4. Stop right there: Don’t lie or exaggerate

If you think minor tweaks or exaggerations in writing about your achievements will go unnoticed, you cannot be farther from reality.

In fact, your lies will be exposed either in your interviews/conversations or during stringent cross-verifications, and would do irreparable damage to your reputation.

So do a good job in showcasing your achievements but do not exaggerate or lie.

5. Go ahead: Get some recommendations

Walk the extra mile to ensure you have meaningful recommendations to boost your LinkedIn profile. This includes reaching out to previous bosses and colleagues and requesting they write recommendations for you.

You should also return their favour by writing one for them.

Credible recommendations are very important as they work as your profile “reviews” which can impress potential recruiters.

6. Expand your network: Join groups

LinkedIn groups are probably one of the most overlooked sections of the social networking service.

Joining industry-specific groups not only expand your network, the discussions in those groups will keep you abreast with the latest trends and developments affecting your sector.

They will also provide you with a platform to share your work with a large number of professionals with whom you can also interact.

But you must only post meaningful information in those groups and don’t go overboard, or else you’ll be considered a spammer.

Being a part of such groups definitely increases your chances of becoming aware of new job opportunities or attracting the attention of recruiters.

7. Be smart: Use LinkedIn tools

LinkedIn has in place a lot of these cool tools which you can use not just to streamline your job search but also enhance your skills.

Open Candidates is a fun tool through which you can secretly signal recruiters that you’re interested in new job opportunities without your current colleagues and bosses finding out.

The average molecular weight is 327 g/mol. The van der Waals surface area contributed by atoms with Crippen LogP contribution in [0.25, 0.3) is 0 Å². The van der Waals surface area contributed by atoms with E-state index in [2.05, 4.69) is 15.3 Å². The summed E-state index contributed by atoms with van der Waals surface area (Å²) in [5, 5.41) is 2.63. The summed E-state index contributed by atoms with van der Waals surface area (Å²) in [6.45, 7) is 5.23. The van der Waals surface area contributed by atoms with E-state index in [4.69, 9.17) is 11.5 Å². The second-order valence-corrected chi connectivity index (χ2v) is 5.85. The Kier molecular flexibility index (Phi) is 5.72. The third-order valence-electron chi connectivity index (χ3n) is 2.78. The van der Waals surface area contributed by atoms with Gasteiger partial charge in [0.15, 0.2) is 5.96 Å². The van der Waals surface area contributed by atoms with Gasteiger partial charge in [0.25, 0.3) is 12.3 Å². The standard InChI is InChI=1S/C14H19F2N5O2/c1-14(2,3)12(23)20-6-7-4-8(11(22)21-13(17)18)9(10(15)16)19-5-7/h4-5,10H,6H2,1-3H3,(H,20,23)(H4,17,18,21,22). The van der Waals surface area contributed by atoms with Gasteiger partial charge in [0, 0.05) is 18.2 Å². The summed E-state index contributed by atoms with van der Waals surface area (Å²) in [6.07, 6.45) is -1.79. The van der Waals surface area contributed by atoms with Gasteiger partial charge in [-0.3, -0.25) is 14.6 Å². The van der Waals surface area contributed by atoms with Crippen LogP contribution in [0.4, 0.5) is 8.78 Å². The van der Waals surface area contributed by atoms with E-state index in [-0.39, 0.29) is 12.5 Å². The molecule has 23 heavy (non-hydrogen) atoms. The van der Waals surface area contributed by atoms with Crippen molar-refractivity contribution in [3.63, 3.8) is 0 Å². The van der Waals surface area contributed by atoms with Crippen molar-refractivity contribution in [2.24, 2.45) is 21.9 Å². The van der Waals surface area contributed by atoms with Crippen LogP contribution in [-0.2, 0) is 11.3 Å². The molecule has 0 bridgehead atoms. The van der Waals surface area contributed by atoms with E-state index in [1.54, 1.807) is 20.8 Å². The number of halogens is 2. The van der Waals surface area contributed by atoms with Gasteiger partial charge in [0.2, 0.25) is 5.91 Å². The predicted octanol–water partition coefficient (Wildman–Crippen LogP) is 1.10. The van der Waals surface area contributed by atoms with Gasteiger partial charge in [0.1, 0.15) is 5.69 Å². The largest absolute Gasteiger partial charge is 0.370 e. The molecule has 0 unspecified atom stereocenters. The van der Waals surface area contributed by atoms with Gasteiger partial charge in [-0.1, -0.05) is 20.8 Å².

Just go to the “Career interests” tab in the “Jobs” page and simply turn the setting “On” under the line “Let recruiters know you’re open”.

You can also write a small note to recruiters mentioning your job, location and designation preferences among others. How cool is that?

You can also do research on the current employees of a particular company that you wish to join through the Meet the Team tool.

You might realise that you’re probably not getting the best offers because you’re lacking some skills. Or maybe you’ll need some new skills to get a preferred job. LinkedIn Learning is a fantastic tool that helps you learn new things and boost your skill sets.

It’s a platform which showcases a plethora of courses across industries that you can learn from. There’s a free trial month to access these courses, after which you may need to pay a fee. Also, courses are free for LinkedIn premium members.

This article first appeared in BBazaar.my

BBazaar Malaysia (BBazaar.my) is part of BankBazaar International, the world’s leading neutral online marketplace that helps people decide on financial products such as insurance, credit cards, fixed deposits, saving accounts, mutual funds and many more.